“Yeah.” 

Tomas stumbled into the room, his belt had shifted to the right, his buttoned down shirt was half tucked into his pants, and he seemed disoriented. 

“Morning,” he mumbled.

“Yeah,” Wiggins said. Konan stood up and took off his glasses. 

“I’ll be right back, Wiggins. I’m going to the evidence locker. Start a coffee IV in Tomas and bring him up to speed.”

“Roger that.”

The evidence locker was located in the sub-basement along with Records and IT. He walked along the long, narrow hallway until he arrived at a caged room with one lone guard. A yellow legal pad sat on the countertop. The guard looked up. She was bookish looking. Her round face was framed by round glasses, trifocals if Konan was not mistaken, and a slender body. She had yellow teeth and a crooked nose.

“Can I help you,” she wheezed nasally. Konan nodded. 

“Yes, ma’am. I need to sign out a piece of evidence regarding my case.”

“I assume you have the required paperwork to remove said piece of evidence?”

“Say again? What required paperwork?”

“You need CF 3643 signed by your Chief to withdraw any evidence from the locker. Surely, you knew this.”

“Look lady, I am in the middle of a murder investigation. I do not have time for your bureaucratic nonsense. How about I just get the chief down here?”

“He will need 3643 to withdraw any evidence…”

Konan pulled out his phone and called Janko. The call did not go through. The guard waved at him.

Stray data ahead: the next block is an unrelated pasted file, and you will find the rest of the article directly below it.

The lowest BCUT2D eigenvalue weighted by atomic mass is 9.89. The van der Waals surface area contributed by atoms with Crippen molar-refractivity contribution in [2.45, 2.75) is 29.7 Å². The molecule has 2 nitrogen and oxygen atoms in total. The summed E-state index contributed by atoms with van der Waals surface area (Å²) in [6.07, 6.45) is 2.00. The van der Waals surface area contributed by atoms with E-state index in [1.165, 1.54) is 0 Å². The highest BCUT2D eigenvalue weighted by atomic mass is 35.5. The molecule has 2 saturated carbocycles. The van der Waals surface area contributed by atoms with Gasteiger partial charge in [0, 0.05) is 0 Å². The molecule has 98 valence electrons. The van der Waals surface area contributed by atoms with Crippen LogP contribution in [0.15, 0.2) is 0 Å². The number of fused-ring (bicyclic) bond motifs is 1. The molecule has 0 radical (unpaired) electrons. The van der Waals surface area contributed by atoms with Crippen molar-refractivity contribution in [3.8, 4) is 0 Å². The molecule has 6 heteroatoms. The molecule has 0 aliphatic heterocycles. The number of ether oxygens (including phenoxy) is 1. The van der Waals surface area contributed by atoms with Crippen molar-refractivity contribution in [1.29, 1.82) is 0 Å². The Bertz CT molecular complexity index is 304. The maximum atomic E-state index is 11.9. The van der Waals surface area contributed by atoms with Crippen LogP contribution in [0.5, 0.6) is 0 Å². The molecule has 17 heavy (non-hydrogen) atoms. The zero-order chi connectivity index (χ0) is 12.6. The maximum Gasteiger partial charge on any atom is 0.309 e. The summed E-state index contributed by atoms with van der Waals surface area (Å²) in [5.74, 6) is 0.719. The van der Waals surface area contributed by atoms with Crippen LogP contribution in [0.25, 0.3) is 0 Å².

“Yes,” Konan growled in frustration.

“We do not get a signal down here. You would have to use a landline to call someone.”

“Do you have a landline?”

“Yes, but it is only to be used by the Evidence Locker staff.” Konan slipped his phone into his pocket and considered throttling the guard. Instead, he glared at her and turned to walk away.

“Would you like for me to call someone for you?”

“Please dial Chief Janko and ask him to bring Form 3643. Detective Sergeant Thrermopolis Konan requires his help in securing a piece of evidence.”

The guard nodded her head, her blonde curls bounced with the movement. 

“Certainly, Detective. Standby.”

Konan found a chair and sat down in it. He leaned his face into his hands and waited. He could barely overhear the whispered words of the guard, and moments later, Janko walked in with Form 3643.

“I see you met Patty.”

Konan grunted, “yeah.” Janko smiled and chuckled. He handed Patty the form, and she buzzed them in. Janko stepped to the side and motioned for Konan to lead the way.

“What are we looking for, Konan?”

“You remember the letter stapled to Lilly’s chest?”

“Sorta hard to forget that.”

“Yeah, well, Ashley’s grandfather brought in the list this morning. It was written on the same kind of parchment. We may have caught a break.”

Published by frontporchmusings694846020

I am a good ole country boy residing in North Mississippi. I love to read, fish, hunt, hike and go to garage sales. Flea markets are a passion of mine. I read anything, but some of my favorites are: Dean Koontz, Robert Frost, Emily Dickinson, T.S. Eliot, Shakespeare, and I possess a fondness for the writings of William Faulkner and Mark Twain. If I am forced to choose, I prefer baseball to football. I enjoy Alabama football (Roll Tide)! My baseball teams include: The Colorado Rockies and Boston Red Sox. I am divorced, the father of two daughters and live by myself with Chunk and Roscoe (my dogs).